But posing for a picture on the road is extremely dangerous. Some people even sit, squat, or lie down next to the painted shields which makes it hard to move fast to get out of the way of an oncoming vehicle.
Below we share some thoughts on the dangers of taking photos of the US 66 road shields.
Safety Tips for Shield Photographers
Highways are Dangerous Places
To take your photos you will have to park your vehicle. This entails risks:
Stopping on the shoulder of a highway is very dangerous, it is in fact one of the most dangerous places to be.
Drivers tend to feel safe when parking on the shoulder of the road, they think that it is very unlikely that they will be struck by another vehicle, but this is not the case. Parking on the shoulder is extremely dangerous.
Many states have vehicle code regulations that prohibit non-emergency stops on the shoulder.
Roughly 500 people are killed each year in highway pedestrian deaths on US Interstate highways. 15% of them were on the shoulder when struck .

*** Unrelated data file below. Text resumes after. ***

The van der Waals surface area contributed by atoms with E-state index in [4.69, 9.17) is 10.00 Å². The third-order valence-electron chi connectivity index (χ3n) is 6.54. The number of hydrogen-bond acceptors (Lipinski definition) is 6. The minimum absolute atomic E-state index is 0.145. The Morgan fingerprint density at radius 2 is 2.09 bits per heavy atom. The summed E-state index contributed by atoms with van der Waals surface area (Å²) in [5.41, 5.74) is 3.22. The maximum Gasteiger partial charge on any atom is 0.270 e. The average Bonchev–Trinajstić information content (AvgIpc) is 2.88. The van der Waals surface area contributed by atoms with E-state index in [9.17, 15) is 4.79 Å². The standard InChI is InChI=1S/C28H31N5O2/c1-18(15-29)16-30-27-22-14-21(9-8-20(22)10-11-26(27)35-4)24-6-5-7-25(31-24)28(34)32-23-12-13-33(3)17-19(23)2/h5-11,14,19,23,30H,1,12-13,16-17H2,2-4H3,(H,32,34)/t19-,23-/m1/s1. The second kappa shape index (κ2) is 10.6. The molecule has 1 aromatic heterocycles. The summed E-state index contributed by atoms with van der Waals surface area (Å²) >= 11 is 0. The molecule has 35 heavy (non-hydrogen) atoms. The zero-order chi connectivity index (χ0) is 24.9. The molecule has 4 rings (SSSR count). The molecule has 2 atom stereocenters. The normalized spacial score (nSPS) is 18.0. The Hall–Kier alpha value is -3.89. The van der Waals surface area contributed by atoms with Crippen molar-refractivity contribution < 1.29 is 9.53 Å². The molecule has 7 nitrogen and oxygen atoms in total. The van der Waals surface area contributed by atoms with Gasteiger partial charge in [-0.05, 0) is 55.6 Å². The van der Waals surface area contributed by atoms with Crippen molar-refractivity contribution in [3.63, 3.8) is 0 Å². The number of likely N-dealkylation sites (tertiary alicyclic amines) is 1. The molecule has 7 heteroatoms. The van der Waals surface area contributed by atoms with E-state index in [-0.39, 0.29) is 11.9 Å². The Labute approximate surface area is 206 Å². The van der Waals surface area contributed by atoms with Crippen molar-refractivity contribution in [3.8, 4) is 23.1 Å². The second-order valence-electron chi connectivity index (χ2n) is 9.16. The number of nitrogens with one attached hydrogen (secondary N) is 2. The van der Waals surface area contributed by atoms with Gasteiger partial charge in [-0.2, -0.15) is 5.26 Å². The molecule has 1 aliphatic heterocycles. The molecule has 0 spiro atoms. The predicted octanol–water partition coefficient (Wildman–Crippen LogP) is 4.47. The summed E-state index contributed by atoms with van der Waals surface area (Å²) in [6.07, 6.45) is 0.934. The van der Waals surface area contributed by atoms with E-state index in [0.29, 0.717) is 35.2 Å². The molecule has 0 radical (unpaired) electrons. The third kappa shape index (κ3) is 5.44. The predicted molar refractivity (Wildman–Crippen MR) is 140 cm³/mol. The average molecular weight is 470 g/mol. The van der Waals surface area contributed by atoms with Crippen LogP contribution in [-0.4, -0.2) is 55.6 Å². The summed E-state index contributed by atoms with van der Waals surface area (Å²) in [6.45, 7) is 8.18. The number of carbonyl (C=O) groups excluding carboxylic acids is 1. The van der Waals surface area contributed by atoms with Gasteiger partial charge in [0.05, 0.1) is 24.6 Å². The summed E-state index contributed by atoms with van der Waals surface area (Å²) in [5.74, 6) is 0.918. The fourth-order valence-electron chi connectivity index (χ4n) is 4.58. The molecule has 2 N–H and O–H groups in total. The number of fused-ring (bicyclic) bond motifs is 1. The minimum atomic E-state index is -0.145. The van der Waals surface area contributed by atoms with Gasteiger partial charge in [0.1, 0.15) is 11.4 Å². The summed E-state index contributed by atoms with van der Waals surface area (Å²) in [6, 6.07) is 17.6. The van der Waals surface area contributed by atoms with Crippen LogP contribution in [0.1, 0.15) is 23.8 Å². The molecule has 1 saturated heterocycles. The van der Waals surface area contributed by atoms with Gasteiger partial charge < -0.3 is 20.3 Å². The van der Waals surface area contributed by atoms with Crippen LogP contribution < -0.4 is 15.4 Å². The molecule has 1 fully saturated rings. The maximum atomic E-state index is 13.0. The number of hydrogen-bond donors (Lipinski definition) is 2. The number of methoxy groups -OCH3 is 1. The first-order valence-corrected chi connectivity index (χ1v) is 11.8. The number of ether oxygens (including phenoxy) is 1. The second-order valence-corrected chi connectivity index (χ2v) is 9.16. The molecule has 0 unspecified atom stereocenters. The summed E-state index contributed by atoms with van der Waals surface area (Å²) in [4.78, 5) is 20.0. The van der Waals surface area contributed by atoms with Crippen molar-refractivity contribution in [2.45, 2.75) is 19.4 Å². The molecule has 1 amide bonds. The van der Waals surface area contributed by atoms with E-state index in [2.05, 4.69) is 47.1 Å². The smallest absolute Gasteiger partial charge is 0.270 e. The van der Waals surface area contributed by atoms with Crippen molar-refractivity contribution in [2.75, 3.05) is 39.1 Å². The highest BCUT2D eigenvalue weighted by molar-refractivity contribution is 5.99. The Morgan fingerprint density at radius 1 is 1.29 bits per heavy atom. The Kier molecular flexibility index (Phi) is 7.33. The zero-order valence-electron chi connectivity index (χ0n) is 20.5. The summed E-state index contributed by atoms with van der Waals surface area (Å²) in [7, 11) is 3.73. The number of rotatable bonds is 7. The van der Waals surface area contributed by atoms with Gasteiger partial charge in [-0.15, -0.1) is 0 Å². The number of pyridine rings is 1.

The longer you stay parked on the shoulder the higher the risk of being struck (on average 11 minutes between stopping and being hit ). Most deaths on the shoulder happen within 30 minutes of the driver pulling over
You would expect the shoulder (which is built to provide a safe spot to stop) to be a safe place, but it isn't: crashes do occur on the highway shoulders.
Actually 6.7% of collisions reported in a study involved cars already on the shoulder. 
Parking on the shoulder is dangerous
- Being close to a higway increases the chances of being hit by another vehicle. A high-speed impact will kill you.
- Side Swipe and rear collision: slowing down to pull off onto the shoulder is risky because the drivers in the cars following you may not pay attention to your maneouver and simply hit you from behind.
- Debris. Cars speeding along the roadway can pelter you with dust, sand and other debris.
- Re-entering roadway. After stopping you have to get back on the higway, and regain your original speed while other vehicles are approaching. This is risky too.